Culture & Lifestyle / Write On! How To Achieve Peaceful Meditation Through Your Mindful Writing

Write On! How To Achieve Peaceful Meditation Through Your Mindful Writing

Culture & Lifestyle Jun 19, 2019

Writing and meditation have a lot in common; both have scientific evidence on their positive impacts, involve little to no cost. Read on for the benefits of using writing as a form of mindful, meditative practice and tips on how to get started! How to achieve peaceful meditation through mindful writing. 


Yes, Writing Can Be A Form Of Meditation

There are many different writing techniques but the primary style used to turn writing to a meditative practice is free writing. To put it simply, free writing involves writing whatever comes to your mind for a pre-set length of time (e.g. 10 minutes). No editing, attention to grammar or spelling is required. The goal is to write without censoring or placing any judgement on yourself; it’s a practice to help you connect with any thoughts or feelings that arise. For example, if you can’t think of anything to write, then you would write down you’re experiencing writer’s block and how that makes you feel. The only real rule to free writing is to not take any breaks during the practice. When used in this manner, writing can serve as a form of meditation by cultivating a space for clarity, awareness and reflection on any thoughts or emotions we may have inside, making it a mindful practice.


How To Achieve Peaceful Meditation Through Your Mindful Writing
How To Achieve Peaceful Meditation Through Your Mindful Writing: Trouble concentrating on work or study? Take a mindful writing break. Photo Credit:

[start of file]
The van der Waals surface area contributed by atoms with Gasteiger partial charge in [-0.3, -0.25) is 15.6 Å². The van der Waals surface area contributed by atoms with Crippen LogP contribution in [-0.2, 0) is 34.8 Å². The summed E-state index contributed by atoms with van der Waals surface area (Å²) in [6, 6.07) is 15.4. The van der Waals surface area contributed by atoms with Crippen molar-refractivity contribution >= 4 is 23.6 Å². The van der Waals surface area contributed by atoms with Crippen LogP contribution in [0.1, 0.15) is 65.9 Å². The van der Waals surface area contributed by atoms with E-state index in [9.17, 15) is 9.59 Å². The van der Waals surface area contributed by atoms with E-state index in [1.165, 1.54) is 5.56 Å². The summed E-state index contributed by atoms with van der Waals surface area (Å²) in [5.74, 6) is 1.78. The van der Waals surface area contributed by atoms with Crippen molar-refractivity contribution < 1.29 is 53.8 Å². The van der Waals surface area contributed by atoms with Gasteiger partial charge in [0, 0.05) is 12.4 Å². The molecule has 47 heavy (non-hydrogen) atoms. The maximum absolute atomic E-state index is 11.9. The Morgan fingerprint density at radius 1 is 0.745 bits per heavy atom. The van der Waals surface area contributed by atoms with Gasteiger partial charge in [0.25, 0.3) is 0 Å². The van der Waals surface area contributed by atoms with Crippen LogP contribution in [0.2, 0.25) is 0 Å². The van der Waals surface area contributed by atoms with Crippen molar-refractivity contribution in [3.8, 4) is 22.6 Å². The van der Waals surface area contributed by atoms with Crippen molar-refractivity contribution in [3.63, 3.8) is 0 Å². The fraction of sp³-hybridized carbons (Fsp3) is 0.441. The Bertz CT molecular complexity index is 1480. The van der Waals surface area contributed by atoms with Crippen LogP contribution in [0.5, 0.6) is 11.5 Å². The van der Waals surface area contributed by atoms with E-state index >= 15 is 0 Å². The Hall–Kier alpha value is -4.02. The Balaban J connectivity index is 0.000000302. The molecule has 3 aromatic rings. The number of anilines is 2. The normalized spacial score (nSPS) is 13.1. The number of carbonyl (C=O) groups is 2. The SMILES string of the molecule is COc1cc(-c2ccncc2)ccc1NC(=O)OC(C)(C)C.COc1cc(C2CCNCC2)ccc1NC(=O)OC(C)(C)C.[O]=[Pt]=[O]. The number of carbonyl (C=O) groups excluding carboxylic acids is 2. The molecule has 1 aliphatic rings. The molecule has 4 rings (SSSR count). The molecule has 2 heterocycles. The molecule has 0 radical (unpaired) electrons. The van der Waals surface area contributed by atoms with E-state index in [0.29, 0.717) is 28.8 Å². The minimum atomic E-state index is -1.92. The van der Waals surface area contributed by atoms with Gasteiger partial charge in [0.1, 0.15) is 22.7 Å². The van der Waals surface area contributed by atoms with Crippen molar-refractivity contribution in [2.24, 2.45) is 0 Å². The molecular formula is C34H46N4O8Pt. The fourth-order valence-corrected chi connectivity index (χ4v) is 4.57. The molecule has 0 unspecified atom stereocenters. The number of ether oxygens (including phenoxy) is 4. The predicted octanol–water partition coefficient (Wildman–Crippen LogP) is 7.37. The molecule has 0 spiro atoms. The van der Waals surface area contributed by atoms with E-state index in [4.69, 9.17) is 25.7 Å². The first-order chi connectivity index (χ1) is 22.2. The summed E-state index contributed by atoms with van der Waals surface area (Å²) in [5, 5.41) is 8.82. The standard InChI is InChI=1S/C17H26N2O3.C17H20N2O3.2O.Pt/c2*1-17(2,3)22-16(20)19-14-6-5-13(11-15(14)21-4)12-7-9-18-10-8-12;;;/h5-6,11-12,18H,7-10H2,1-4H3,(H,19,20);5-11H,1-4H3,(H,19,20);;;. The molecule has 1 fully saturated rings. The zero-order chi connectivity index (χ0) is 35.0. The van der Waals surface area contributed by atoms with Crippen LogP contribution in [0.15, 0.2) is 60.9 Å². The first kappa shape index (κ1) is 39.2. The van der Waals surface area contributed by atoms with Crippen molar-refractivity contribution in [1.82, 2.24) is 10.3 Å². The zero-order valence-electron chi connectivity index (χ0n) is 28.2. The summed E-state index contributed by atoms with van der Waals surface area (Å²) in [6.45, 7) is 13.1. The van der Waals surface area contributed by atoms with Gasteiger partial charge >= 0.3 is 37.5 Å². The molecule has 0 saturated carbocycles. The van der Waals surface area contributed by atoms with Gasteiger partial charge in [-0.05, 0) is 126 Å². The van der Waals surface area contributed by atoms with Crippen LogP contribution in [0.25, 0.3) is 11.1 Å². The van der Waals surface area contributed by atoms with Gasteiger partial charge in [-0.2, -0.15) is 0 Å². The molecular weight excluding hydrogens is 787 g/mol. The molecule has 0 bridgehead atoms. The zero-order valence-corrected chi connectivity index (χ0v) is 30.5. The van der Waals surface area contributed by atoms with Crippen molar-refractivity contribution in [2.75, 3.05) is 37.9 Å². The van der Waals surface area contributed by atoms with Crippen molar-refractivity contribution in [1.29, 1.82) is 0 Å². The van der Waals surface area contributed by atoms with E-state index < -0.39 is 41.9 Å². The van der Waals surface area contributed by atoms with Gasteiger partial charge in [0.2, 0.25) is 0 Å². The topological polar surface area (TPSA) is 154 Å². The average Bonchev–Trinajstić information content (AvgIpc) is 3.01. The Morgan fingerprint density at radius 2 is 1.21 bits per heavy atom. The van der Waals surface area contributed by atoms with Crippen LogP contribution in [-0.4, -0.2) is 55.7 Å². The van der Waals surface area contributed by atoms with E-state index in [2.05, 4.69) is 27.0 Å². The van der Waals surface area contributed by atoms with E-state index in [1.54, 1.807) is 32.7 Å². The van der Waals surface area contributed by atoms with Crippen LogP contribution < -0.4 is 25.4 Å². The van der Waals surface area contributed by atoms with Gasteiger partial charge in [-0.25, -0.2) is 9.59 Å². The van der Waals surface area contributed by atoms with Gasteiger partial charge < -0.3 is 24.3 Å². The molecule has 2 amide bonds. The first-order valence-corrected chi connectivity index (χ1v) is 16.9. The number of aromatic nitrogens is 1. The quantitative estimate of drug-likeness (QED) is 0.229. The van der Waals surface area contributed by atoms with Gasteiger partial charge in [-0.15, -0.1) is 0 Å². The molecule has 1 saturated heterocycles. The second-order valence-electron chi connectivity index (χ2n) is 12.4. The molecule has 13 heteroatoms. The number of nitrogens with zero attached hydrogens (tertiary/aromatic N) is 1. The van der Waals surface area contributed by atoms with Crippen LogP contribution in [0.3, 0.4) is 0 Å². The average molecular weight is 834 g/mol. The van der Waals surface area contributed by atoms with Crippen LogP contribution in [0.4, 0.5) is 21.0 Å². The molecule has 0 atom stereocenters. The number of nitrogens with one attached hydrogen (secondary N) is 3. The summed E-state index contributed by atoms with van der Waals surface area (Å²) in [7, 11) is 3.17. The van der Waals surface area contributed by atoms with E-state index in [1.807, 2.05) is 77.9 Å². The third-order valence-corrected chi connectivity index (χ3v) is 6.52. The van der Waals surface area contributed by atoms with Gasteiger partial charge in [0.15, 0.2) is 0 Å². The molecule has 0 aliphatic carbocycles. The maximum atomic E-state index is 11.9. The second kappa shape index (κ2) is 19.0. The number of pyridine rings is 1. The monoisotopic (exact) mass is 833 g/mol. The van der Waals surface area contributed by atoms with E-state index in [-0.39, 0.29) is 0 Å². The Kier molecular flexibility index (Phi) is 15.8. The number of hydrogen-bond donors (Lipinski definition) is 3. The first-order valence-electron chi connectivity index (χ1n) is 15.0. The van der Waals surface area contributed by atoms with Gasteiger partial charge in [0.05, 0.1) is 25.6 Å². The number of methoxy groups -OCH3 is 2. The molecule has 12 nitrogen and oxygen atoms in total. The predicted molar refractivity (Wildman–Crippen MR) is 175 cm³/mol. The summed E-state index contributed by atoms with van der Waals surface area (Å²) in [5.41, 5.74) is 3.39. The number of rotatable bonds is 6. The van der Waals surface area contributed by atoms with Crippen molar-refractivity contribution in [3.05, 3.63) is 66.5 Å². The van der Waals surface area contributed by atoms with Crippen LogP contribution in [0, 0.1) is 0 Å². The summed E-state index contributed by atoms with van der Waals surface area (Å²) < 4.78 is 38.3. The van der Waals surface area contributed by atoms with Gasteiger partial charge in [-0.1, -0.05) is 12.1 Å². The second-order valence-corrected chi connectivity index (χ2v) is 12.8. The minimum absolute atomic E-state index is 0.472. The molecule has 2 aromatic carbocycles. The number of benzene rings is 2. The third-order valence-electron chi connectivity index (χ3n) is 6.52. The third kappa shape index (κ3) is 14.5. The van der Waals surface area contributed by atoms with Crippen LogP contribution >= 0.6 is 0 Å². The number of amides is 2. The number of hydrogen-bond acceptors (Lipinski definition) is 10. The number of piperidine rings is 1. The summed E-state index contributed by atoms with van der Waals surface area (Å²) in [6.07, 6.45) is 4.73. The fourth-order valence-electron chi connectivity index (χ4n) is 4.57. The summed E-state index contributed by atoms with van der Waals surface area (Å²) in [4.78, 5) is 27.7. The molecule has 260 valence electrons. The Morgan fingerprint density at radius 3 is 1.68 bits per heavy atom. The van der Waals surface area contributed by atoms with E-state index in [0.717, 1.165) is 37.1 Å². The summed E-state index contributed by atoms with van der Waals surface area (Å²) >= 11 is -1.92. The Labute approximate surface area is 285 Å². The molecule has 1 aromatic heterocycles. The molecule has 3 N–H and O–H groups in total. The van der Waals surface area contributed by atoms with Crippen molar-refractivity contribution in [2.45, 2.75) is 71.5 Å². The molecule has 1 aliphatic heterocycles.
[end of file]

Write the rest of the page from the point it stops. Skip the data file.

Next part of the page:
Why Use Writing As A Form Of Meditation?

Meditation and therapeutic writing have evidence based benefits so it makes sense to combine them to create a powerful self-care practice! We learned first-hand on the benefits of meditative writing by a course we took with author and Professor Ranjini George who teaches Meditation and Writing. The course and continued practice leaves us with a heightened awareness on our thoughts and emotions, clarity and a therapeutic calm. Writing can be used three ways to cultivate mindfulness; as a meditation practice in itself, as a practice prior to a seated meditation to help clear the mind and/or after a seated meditation to journal any feelings that may have arisen during practice.


Do You Need Any Meditation Or Writing Experience?

No! All you need is a willingness to try, a pen, a piece of paper and to approach the practice with an open mind; writing is not the same as writing an essay or publication, it’s informal, private and the goal is to connect with yourself.


How To Achieve Peaceful Meditation Through Your Mindful Writing
How To Achieve Peaceful Meditation Through Your Mindful Writing: Professor Ranjini George teaches how to explore meditation and writing. Photo Credit: A Mindful Society


Tips On How To Get Started:

Commit to a goal: Decide how long you want to write (we recommend a minimum of 10 minutes each time), set a timer (if you have a smartphone, you can put a peaceful bell to signal time’s up) and commit to how many times a week you’ll practice (we recommend daily but even 2 to 3 times per week will get a healthy habit formed). Remember the key is not to pressure yourself, starting with a few minutes a day is better than not starting at all!